Fast forward five years and my perfectly crossed T’s and dotted I’s were nowhere to be found. I had a ten-year-old, a seven-year-old, a four-year-old, a miniature schnauzer, and a three-year-old church plant that my husband and I founded and pastor together. Gone were the days of working from home and having countless opportunities to connect with my children. I was officially entering a new season of motherhood. For the first time, the kids would all be in school while I would be at the church offices or a coffee shop writing the manuscript for my first book. After school, we had 2-hour long football practices three times a week, plus small group, guitar lessons, cheerleading, and whatever else ended up on the calendar. We were busier than we’d ever been before, and it was all wonderful except the expectations I had for what discipling my children should look like and what it actually looked like were NOT matching up.

Expectation: I sing out a run of notes a princess would use to gather her forest friends and my kids sit around the table, where we do a family devotional, pray, worship together, and everyone produces the fruit of the spirit.

Reality: 10-year-old reads four-year-old a Bible story before bed.

I was tempted to “give myself grace,” but I knew that wasn’t what this frustration called for. I didn’t want to make excuses. I would not settle into a “we’re in a busy season, and the spiritual discipleship of my children looks good on the back burner” kind of mindset. Instead, I begin to examine my expectations with God’s Word and the eyes of my understanding were enlightened.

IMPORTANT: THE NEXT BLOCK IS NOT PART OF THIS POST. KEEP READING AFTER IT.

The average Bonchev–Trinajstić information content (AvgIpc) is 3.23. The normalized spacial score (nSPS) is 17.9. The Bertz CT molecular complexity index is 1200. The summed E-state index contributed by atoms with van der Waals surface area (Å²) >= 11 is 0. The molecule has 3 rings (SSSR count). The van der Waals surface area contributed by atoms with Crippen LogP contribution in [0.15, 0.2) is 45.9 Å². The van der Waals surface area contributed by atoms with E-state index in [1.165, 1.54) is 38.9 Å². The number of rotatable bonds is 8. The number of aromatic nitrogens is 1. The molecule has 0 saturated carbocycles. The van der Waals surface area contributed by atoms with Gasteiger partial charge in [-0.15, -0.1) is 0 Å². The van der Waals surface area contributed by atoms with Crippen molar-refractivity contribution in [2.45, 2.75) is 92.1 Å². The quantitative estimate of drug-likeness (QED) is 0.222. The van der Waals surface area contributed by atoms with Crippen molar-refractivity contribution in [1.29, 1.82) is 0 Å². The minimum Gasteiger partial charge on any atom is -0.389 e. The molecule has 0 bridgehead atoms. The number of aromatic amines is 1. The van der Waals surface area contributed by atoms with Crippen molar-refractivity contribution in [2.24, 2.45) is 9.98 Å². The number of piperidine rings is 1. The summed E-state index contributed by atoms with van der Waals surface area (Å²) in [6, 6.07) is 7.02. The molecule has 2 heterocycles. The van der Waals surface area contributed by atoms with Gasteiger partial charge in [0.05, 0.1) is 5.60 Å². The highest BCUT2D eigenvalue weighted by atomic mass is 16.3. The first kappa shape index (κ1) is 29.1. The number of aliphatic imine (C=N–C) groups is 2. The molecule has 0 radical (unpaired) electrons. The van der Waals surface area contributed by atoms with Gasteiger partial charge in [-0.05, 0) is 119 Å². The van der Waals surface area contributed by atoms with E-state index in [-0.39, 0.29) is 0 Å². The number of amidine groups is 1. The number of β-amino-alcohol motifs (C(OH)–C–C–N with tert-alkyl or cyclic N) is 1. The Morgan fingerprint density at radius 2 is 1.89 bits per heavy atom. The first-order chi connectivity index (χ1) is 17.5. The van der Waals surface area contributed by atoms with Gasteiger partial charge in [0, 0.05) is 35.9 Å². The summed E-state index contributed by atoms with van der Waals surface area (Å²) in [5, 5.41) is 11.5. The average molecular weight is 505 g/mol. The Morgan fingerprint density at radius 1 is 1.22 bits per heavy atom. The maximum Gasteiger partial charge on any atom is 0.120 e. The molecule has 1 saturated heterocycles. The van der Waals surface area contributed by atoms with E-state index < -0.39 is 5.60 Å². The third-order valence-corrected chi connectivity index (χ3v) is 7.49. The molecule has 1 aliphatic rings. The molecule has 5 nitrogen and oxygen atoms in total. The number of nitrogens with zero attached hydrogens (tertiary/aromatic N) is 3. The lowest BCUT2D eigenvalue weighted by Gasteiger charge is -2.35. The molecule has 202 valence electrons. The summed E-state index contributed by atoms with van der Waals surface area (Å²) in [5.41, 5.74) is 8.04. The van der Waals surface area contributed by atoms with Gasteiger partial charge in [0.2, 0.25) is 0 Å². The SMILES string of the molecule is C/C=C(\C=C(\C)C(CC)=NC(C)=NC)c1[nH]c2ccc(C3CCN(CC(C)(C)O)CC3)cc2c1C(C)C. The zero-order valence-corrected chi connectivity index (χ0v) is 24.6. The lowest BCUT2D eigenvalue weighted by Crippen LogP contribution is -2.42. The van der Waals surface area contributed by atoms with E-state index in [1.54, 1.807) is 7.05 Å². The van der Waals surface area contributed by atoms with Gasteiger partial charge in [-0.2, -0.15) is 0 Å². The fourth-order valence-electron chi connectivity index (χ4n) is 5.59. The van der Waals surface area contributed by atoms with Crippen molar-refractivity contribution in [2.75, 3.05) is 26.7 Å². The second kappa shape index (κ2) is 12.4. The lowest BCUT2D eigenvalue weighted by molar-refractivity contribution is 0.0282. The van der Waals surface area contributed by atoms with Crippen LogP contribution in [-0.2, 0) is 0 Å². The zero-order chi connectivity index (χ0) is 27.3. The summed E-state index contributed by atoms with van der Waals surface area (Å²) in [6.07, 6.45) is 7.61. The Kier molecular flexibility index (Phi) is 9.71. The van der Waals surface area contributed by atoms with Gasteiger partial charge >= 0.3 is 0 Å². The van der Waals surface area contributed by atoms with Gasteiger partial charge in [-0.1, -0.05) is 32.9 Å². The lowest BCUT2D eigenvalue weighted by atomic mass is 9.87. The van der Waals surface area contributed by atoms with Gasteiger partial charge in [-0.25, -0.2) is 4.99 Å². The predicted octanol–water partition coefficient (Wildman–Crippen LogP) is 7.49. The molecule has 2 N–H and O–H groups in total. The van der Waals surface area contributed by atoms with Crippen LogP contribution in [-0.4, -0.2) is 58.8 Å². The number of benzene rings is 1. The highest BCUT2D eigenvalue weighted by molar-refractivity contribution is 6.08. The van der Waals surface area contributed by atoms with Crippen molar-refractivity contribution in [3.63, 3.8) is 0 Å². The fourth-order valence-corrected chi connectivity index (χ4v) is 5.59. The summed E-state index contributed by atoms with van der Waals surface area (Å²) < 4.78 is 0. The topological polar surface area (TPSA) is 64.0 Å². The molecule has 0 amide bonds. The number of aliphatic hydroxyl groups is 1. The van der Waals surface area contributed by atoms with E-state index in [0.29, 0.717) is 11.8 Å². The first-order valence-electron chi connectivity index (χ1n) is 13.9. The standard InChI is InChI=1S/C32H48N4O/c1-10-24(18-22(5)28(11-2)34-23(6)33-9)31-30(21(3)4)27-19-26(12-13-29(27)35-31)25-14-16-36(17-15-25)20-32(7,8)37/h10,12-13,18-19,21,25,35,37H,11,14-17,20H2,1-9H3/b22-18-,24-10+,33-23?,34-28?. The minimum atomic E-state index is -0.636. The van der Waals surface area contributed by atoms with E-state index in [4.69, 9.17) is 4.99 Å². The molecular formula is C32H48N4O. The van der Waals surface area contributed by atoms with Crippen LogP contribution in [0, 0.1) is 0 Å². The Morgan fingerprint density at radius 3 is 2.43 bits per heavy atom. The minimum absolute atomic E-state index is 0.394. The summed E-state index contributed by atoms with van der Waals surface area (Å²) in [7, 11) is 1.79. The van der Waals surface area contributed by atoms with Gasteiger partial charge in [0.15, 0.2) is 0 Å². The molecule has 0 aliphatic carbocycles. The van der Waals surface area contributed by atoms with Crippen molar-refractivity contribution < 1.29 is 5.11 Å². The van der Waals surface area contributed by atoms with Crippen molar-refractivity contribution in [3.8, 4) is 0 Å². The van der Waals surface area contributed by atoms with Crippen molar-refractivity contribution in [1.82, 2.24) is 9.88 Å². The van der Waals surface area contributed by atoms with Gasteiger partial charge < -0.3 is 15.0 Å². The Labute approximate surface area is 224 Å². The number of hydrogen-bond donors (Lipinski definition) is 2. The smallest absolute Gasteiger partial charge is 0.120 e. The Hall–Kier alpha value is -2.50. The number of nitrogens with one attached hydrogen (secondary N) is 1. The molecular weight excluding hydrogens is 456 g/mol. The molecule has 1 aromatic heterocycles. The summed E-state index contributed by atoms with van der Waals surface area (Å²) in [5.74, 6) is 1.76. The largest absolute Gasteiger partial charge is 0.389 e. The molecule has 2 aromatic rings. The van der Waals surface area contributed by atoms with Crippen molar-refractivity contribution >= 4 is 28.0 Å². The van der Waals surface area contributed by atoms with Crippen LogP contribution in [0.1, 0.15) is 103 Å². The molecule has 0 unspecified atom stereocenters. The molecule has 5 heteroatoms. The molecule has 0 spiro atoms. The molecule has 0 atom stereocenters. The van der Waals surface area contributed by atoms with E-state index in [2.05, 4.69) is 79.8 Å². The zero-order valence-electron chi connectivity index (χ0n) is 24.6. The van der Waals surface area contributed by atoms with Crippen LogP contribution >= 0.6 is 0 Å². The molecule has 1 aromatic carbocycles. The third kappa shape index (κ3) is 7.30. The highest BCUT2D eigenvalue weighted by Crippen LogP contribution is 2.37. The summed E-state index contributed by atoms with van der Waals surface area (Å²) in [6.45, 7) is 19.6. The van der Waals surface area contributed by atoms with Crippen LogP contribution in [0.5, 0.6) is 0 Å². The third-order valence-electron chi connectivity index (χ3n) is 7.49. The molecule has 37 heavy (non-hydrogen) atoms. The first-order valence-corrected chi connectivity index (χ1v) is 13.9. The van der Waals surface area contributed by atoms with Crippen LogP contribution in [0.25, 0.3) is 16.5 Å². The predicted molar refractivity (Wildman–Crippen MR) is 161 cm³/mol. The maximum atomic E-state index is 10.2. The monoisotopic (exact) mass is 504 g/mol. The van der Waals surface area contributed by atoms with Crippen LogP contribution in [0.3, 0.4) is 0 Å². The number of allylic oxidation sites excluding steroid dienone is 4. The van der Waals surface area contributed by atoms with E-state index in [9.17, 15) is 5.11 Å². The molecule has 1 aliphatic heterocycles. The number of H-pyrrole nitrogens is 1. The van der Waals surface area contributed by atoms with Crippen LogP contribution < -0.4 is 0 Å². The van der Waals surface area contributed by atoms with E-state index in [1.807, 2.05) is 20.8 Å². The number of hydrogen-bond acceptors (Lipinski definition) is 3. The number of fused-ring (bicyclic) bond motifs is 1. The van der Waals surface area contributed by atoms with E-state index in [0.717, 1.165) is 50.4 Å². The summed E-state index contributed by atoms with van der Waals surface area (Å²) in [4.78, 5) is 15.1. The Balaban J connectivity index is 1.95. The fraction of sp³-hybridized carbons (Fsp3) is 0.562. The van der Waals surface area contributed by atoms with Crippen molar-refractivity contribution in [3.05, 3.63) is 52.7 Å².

I realized that while the discipleship model I used when the kids were tiny was effective- we had outgrown it. The training, Bible stories, worship and prayer- the consistent positive interactions between my kids and the real Jesus used to fit perfectly inside this little block of time on my calendar, but it was time to break that box wide open, toss out the previous expectations, and get excited about the new thing God was about to do.

Deuteronomy 6:7 Write these commandments that I’ve given you today on your hearts. Get them inside of you and then get them inside your children. Talk about themwherever you aresitting at home or walking in the street; talk about them from the time you get up in the morning to when you fall into bed at night.

Discipleship On The Go became my new expectation. I was so over over-complicating things and trying to find the perfect time and date to water my little sprouts with the word. Instead, I would mist them throughout the day- like the cilantro misters in the produce aisle at Target.